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SYSTEMIC IMBALANCE OF ESSENTIAL METALS AND CARDIAC GENE EXPRESSION IN RATS FOLLOWING ACUTE PULMONARY ZINC EXPOSURE
GILMOUR, P., M. SCHLADWEILER, A. NYSKA, J. K. MCGEE, R. THOMAS, R. H. JASKOT, JUDY E. SCHMID, AND U. P. KODAVANTI. SYSTEMIC IMBALANCE OF ESSENTIAL METALS AND CARDIAC GENE EXPRESSION IN RATS FOLLOWING ACUTE PULMONARY ZINC EXPOSURE. JOURNAL OF TOXICOLOGY AND ENVIRONMENTAL HEALTH - PART A: CURRENT ISSUES. Taylor & Francis, Inc., Philadelphia, PA, 69(22):2011-2032, (2006).
To investigate whether pulmonary zinc exposure causes systemic metal imbalance and direct cardiac effects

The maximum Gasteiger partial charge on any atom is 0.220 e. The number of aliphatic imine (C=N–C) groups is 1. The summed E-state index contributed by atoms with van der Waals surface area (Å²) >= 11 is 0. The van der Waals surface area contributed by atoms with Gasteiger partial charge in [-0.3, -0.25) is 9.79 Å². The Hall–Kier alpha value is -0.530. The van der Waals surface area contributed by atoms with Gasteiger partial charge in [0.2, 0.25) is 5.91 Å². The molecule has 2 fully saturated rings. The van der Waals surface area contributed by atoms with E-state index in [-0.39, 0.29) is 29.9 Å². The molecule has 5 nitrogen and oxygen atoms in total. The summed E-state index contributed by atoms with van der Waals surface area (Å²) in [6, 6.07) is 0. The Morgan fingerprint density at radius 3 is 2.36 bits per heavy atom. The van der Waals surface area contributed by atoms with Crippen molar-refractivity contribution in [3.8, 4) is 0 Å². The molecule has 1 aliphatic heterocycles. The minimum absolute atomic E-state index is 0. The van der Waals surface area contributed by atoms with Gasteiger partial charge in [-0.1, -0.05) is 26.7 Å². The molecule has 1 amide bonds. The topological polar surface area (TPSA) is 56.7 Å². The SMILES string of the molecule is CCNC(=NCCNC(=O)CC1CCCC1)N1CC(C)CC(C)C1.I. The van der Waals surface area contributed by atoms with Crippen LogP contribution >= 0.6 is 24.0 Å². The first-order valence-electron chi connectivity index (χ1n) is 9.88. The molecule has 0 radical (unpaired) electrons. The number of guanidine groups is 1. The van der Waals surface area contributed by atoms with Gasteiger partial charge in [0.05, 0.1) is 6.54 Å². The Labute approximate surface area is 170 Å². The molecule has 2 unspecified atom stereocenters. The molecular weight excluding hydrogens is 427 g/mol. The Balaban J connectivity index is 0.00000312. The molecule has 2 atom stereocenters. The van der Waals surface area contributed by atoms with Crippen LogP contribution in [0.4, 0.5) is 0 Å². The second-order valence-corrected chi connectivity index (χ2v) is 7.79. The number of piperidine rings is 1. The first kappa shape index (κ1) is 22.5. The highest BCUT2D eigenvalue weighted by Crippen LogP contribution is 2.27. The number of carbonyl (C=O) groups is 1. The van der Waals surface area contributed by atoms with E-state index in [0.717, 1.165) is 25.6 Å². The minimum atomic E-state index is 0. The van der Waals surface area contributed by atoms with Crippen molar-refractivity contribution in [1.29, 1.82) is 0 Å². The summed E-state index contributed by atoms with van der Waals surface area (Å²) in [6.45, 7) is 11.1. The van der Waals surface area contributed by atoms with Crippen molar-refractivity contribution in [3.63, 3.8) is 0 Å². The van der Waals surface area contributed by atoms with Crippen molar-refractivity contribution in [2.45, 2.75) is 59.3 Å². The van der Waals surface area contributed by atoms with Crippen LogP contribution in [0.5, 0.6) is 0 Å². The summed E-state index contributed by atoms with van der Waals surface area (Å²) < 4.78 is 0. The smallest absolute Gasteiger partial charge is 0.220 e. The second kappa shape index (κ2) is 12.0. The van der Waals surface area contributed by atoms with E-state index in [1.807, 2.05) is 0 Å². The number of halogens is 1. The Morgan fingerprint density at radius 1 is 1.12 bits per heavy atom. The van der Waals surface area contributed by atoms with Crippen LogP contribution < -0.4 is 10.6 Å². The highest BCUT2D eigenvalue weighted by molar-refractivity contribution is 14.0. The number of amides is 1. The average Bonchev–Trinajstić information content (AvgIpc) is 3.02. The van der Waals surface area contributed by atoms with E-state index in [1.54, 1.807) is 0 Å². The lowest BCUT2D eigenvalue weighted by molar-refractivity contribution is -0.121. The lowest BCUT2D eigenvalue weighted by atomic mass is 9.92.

We have recently demonstrated that PM containing water-soluble zinc may cause cardiac injury following pulmonary exposure. To investigate if pulmonary zinc exposure causes systemic metal imbalance and direct cardiac effects, we intratracheally (IT) instilled male Wistar Kyoto (WKY) rats (12-13 weeks age) with saline or 2 µmol/kg zinc sulfate, and performed temporal analysis for systemic levels of essential metals, i.e. zinc, copper and selenium, and induction of zinc transporter-2 (ZT-2) and metallothionein-1 (MT-1) mRNA in the lung, heart, and liver. Additionally, cardiac gene expression profile was evaluated using Affymetrix gene chips-rat 230-A arrays to identify zinc-specific effects. Pulmonary zinc instillation caused an increase in plasma zinc to ~20% at 1 and 4 h postexposure with concomitant decline in the lung levels. At 24 and 48 h post exposure, zinc levels increased remarkably (~35%) in the liver. At these time points, plasma, and liver levels of copper and selenium also increased significantly, suggesting systemic disturbance in essential metals at 24 and 48 h post exposure. Zinc exposure was associated with marked induction of MT-1 and ZT-2 mRNA in lung, heart and liver suggesting systemic metal sequestration response. Given the functional role of zinc in thousands of proteins, the gene expression profiles revealed changes that are consistent with its physiological role. Zinc exposure caused an increase in expression of kinases and inhibition of phosphatases; up or down regulation of genes involved in mitochondrial function; changes in calcium regulatory proteins suggestive of increased intracellular free calcium and increases in sulfotransferases; upregulation of potassium channel genes; and changes in free radical sensitive proteins. Some of these expression changes are consistent with direct effect of zinc on myocardium following pulmonary exposure which may result in impaired mitochondrial respiration, stimulated cell signaling, altered Ca2+ homeostasis, and increased activity of sulfotransferases involved in regulation of free cellular essential metals. Cardiotoxicity may be an outcome of acute zinc toxicosis and occupational exposures to metal fumes. Systemic metal homeostasis imbalance from selective pulmonary zinc exposure may underlie the cause of extra-pulmonary effects.